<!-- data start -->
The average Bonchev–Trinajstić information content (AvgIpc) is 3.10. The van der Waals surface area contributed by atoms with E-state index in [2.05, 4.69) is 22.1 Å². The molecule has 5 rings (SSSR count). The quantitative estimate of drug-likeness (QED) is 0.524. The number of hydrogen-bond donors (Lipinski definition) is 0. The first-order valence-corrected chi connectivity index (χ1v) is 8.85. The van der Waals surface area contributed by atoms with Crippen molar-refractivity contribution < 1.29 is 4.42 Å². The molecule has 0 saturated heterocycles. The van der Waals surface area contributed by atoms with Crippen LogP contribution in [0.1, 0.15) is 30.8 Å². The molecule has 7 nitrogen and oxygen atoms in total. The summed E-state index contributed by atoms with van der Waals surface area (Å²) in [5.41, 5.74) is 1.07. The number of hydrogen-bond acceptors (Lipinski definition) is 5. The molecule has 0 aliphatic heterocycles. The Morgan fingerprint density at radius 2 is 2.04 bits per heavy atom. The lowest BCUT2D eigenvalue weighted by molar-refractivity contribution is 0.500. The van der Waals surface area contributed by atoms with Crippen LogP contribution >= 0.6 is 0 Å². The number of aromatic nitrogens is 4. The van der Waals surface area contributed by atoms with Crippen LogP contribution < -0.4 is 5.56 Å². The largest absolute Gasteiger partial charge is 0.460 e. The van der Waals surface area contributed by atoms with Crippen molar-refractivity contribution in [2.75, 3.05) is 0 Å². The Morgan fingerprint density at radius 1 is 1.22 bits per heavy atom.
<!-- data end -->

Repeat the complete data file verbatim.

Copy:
The average Bonchev–Trinajstić information content (AvgIpc) is 3.10. The van der Waals surface area contributed by atoms with E-state index in [2.05, 4.69) is 22.1 Å². The molecule has 5 rings (SSSR count). The quantitative estimate of drug-likeness (QED) is 0.524. The number of hydrogen-bond donors (Lipinski definition) is 0. The first-order valence-corrected chi connectivity index (χ1v) is 8.85. The van der Waals surface area contributed by atoms with Crippen molar-refractivity contribution < 1.29 is 4.42 Å². The molecule has 0 saturated heterocycles. The van der Waals surface area contributed by atoms with Crippen LogP contribution in [0.1, 0.15) is 30.8 Å². The molecule has 7 nitrogen and oxygen atoms in total. The summed E-state index contributed by atoms with van der Waals surface area (Å²) in [5.41, 5.74) is 1.07. The number of hydrogen-bond acceptors (Lipinski definition) is 5. The molecule has 0 aliphatic heterocycles. The Morgan fingerprint density at radius 2 is 2.04 bits per heavy atom. The lowest BCUT2D eigenvalue weighted by molar-refractivity contribution is 0.500. The van der Waals surface area contributed by atoms with Crippen LogP contribution >= 0.6 is 0 Å². The number of aromatic nitrogens is 4. The van der Waals surface area contributed by atoms with Crippen LogP contribution < -0.4 is 5.56 Å². The largest absolute Gasteiger partial charge is 0.460 e. The van der Waals surface area contributed by atoms with Crippen molar-refractivity contribution in [2.75, 3.05) is 0 Å². The Morgan fingerprint density at radius 1 is 1.22 bits per heavy atom.